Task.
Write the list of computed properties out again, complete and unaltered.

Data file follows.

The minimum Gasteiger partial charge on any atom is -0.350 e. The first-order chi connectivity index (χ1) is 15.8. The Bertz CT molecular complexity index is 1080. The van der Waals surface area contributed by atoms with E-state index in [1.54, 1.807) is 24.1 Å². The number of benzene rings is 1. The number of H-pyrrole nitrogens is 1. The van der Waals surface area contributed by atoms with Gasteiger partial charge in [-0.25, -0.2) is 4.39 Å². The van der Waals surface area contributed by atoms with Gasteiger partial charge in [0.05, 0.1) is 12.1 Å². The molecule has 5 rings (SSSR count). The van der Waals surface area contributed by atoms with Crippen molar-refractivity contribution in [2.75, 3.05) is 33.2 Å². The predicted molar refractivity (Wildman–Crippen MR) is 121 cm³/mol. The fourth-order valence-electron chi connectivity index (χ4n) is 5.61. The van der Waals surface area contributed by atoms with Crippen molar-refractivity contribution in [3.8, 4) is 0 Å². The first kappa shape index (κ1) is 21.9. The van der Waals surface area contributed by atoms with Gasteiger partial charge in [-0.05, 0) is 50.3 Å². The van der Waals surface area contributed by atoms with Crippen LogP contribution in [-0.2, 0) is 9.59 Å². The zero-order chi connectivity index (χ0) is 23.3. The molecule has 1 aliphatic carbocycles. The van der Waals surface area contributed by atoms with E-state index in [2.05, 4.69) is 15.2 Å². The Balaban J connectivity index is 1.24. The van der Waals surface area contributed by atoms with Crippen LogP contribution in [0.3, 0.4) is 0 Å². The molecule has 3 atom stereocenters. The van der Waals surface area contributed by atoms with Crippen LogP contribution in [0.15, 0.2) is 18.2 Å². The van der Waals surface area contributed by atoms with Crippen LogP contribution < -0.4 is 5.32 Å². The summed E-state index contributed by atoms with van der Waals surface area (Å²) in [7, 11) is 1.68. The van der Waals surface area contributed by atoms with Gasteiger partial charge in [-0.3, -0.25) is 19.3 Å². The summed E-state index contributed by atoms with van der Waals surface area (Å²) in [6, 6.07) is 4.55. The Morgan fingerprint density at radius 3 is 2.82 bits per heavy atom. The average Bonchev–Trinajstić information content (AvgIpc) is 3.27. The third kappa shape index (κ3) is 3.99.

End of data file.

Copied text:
The minimum Gasteiger partial charge on any atom is -0.350 e. The first-order chi connectivity index (χ1) is 15.8. The Bertz CT molecular complexity index is 1080. The van der Waals surface area contributed by atoms with E-state index in [1.54, 1.807) is 24.1 Å². The number of benzene rings is 1. The number of H-pyrrole nitrogens is 1. The van der Waals surface area contributed by atoms with Gasteiger partial charge in [-0.25, -0.2) is 4.39 Å². The van der Waals surface area contributed by atoms with Gasteiger partial charge in [0.05, 0.1) is 12.1 Å². The molecule has 5 rings (SSSR count). The van der Waals surface area contributed by atoms with Crippen molar-refractivity contribution in [2.75, 3.05) is 33.2 Å². The predicted molar refractivity (Wildman–Crippen MR) is 121 cm³/mol. The fourth-order valence-electron chi connectivity index (χ4n) is 5.61. The van der Waals surface area contributed by atoms with Crippen molar-refractivity contribution in [3.8, 4) is 0 Å². The first kappa shape index (κ1) is 21.9. The van der Waals surface area contributed by atoms with Gasteiger partial charge in [-0.05, 0) is 50.3 Å². The van der Waals surface area contributed by atoms with Crippen LogP contribution in [-0.2, 0) is 9.59 Å². The zero-order chi connectivity index (χ0) is 23.3. The molecule has 1 aliphatic carbocycles. The van der Waals surface area contributed by atoms with E-state index in [2.05, 4.69) is 15.2 Å². The Balaban J connectivity index is 1.24. The van der Waals surface area contributed by atoms with Crippen LogP contribution in [0.3, 0.4) is 0 Å². The molecule has 3 atom stereocenters. The van der Waals surface area contributed by atoms with Crippen LogP contribution in [0.15, 0.2) is 18.2 Å². The van der Waals surface area contributed by atoms with Crippen LogP contribution < -0.4 is 5.32 Å². The summed E-state index contributed by atoms with van der Waals surface area (Å²) in [7, 11) is 1.68. The van der Waals surface area contributed by atoms with Gasteiger partial charge in [-0.3, -0.25) is 19.3 Å². The summed E-state index contributed by atoms with van der Waals surface area (Å²) in [6, 6.07) is 4.55. The Morgan fingerprint density at radius 3 is 2.82 bits per heavy atom. The average Bonchev–Trinajstić information content (AvgIpc) is 3.27. The third kappa shape index (κ3) is 3.99.